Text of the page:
Improvements in the method of ireating grease for the purification Improvements in the method of and apparatus for purifying carbtt- thercoj, to be used in the manufacture of soap and for other purposes. retted hydrogen gas. H. W. Cook, Thurloe Square, Middlesex. J. Hopkinson, Southfield Square, Bradford, York. May 5, 1875.-- No. April 23, 1875.-- No. 1505. The objects of this invention are to econo- 1667. Of the grease to be purified I make a lime or insoluble soap, mise the chemical ingredients employed for the purification of gas. and dissolve out the impure fat with a suitable solvent: I prefer biTo this end the puritying materials (say lime, for instance) are pre- sulphide of carbon applied under pressure or otherwise. The same is sented to the gas in such a manner that they will act energetically on run into a stiil, and the bisulphide of carbon is distilled off, leaving the the gaseous impurities, and will offer continually fresh absorbing impure fat in ihe still. The fatty acids distilled are decomposed by surfaces.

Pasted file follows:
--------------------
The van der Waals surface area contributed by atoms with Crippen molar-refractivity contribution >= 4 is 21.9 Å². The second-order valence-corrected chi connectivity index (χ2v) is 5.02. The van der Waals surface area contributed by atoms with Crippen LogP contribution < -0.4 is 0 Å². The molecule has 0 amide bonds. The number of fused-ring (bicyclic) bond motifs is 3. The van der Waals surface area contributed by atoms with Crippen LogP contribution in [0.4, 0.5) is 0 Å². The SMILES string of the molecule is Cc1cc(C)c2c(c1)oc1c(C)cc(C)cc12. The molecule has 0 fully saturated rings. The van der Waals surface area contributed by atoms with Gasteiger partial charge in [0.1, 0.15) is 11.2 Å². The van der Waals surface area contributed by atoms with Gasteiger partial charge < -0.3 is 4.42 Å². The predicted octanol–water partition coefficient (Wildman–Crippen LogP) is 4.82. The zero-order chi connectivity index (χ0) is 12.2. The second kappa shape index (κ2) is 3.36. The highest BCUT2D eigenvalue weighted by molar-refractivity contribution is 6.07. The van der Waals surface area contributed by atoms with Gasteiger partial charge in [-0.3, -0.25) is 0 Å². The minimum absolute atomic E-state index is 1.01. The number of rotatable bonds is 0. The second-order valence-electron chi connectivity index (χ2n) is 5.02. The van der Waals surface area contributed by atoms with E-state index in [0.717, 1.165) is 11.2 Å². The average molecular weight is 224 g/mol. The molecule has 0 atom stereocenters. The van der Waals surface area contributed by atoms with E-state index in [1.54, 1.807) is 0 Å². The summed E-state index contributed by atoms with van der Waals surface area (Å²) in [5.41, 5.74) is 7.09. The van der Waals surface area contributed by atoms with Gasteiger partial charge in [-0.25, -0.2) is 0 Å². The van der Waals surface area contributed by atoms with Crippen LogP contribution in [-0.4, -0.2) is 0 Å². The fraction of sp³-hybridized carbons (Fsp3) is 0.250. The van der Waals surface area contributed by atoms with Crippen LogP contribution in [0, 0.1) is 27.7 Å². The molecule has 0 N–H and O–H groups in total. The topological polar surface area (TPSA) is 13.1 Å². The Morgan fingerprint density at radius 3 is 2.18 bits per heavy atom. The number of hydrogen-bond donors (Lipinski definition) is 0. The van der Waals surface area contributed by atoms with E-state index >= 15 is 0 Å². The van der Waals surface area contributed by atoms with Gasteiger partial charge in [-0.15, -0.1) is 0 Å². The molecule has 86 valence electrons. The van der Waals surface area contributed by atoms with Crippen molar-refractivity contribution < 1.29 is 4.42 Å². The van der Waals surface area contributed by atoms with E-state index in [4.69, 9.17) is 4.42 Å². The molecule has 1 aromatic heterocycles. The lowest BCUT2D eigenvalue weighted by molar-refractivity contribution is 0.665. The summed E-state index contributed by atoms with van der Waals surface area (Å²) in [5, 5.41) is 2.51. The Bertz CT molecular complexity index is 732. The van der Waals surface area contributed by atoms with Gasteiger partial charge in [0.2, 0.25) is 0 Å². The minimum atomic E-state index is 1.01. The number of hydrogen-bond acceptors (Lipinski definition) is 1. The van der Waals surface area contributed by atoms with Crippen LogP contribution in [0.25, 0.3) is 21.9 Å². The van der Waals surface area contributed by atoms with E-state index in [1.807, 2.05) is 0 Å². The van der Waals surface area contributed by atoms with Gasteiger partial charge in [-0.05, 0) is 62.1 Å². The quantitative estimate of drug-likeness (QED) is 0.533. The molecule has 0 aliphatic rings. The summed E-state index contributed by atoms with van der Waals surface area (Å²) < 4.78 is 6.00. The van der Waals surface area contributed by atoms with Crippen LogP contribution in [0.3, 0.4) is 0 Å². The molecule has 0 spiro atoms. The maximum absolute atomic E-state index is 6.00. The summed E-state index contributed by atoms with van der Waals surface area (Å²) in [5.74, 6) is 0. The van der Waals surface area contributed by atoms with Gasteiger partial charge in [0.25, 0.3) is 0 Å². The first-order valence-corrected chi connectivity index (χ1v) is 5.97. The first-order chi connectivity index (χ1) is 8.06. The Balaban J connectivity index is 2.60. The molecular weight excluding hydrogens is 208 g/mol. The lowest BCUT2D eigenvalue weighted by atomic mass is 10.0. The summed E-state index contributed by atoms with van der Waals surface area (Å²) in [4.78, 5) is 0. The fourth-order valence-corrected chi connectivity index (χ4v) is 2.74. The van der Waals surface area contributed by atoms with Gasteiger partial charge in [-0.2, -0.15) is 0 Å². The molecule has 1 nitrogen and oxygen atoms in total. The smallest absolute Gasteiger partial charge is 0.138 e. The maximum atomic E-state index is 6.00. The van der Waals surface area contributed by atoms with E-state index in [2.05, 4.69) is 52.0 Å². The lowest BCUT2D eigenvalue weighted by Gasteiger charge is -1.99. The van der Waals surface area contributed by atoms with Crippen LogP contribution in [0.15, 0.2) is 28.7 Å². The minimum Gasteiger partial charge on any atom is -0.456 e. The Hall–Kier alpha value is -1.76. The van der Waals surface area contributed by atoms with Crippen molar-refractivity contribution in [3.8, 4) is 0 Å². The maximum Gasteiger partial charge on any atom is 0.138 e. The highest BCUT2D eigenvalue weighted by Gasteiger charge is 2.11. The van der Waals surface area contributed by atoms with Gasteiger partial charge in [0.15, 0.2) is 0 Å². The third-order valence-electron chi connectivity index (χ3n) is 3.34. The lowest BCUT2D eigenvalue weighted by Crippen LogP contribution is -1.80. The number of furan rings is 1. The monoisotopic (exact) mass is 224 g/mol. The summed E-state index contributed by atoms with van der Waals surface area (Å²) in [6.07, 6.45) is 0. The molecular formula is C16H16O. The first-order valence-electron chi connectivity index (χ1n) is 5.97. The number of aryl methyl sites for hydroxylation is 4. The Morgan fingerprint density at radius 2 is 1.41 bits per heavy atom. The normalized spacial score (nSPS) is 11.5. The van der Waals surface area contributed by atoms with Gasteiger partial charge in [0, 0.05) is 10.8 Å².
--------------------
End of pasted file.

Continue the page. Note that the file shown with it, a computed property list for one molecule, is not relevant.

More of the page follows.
means of an acid; I prefer hydrochloric, which liberates the fatty Improvements in the manufacture of sugar from sugar-canes, and in acids from the lime base. apparatus to be employed therein, which apparatus is also applicable to Improvements in the manufacture of artificial fuel. J. Deere, other like purposes. B. Hunt, Serle Street, Lincoln's Inn, Middlesex. Brighton, Sussex. May 5, 1875.–No. 1680. The fuel is composed of (A communication from A. F. C. Reynoso, Paris.) April 28, 1875.- coal, lime, clay, gypsum, or copperas, mixed with a gelatincus No. 1558. This improved process is essentially diflerent from all solution. those which are now employed, and consists in the complete extraction Improvements in the purification of gas. J. Whitley, Roundhay, of the juice from the sugar-cane or sorghum. For this purpose,